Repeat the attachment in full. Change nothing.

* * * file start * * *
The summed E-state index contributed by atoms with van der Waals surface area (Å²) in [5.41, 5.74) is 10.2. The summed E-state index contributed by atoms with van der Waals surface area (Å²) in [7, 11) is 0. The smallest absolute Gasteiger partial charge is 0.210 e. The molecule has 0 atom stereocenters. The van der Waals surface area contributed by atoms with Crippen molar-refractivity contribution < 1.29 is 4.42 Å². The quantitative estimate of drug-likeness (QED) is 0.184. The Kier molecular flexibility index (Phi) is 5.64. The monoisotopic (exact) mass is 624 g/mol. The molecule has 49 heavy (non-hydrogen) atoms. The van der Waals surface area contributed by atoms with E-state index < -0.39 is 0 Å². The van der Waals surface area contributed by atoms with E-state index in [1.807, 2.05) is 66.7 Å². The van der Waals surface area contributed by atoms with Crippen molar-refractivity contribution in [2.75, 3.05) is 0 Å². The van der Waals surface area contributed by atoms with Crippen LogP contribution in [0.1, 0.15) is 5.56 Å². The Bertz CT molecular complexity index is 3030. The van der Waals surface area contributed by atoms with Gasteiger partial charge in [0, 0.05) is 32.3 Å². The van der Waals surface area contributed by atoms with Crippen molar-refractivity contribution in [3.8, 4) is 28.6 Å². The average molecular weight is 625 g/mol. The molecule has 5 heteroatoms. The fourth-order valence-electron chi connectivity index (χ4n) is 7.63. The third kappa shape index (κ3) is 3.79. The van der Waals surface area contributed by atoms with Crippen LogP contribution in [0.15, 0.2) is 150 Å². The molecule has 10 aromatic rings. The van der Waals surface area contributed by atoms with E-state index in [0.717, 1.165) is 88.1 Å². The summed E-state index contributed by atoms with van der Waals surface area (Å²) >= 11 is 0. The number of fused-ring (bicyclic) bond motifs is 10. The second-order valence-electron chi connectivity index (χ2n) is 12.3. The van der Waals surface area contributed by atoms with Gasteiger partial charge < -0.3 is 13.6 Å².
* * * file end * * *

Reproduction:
The summed E-state index contributed by atoms with van der Waals surface area (Å²) in [5.41, 5.74) is 10.2. The summed E-state index contributed by atoms with van der Waals surface area (Å²) in [7, 11) is 0. The smallest absolute Gasteiger partial charge is 0.210 e. The molecule has 0 atom stereocenters. The van der Waals surface area contributed by atoms with Crippen molar-refractivity contribution < 1.29 is 4.42 Å². The quantitative estimate of drug-likeness (QED) is 0.184. The Kier molecular flexibility index (Phi) is 5.64. The monoisotopic (exact) mass is 624 g/mol. The molecule has 49 heavy (non-hydrogen) atoms. The van der Waals surface area contributed by atoms with E-state index < -0.39 is 0 Å². The van der Waals surface area contributed by atoms with E-state index in [1.807, 2.05) is 66.7 Å². The van der Waals surface area contributed by atoms with Crippen molar-refractivity contribution in [2.75, 3.05) is 0 Å². The van der Waals surface area contributed by atoms with Crippen LogP contribution in [0.1, 0.15) is 5.56 Å². The Bertz CT molecular complexity index is 3030. The van der Waals surface area contributed by atoms with Gasteiger partial charge in [0, 0.05) is 32.3 Å². The van der Waals surface area contributed by atoms with Crippen molar-refractivity contribution in [3.8, 4) is 28.6 Å². The average molecular weight is 625 g/mol. The molecule has 5 heteroatoms. The fourth-order valence-electron chi connectivity index (χ4n) is 7.63. The third kappa shape index (κ3) is 3.79. The van der Waals surface area contributed by atoms with Crippen LogP contribution in [0.15, 0.2) is 150 Å². The molecule has 10 aromatic rings. The van der Waals surface area contributed by atoms with E-state index in [0.717, 1.165) is 88.1 Å². The summed E-state index contributed by atoms with van der Waals surface area (Å²) >= 11 is 0. The number of fused-ring (bicyclic) bond motifs is 10. The second-order valence-electron chi connectivity index (χ2n) is 12.3. The van der Waals surface area contributed by atoms with Gasteiger partial charge < -0.3 is 13.6 Å².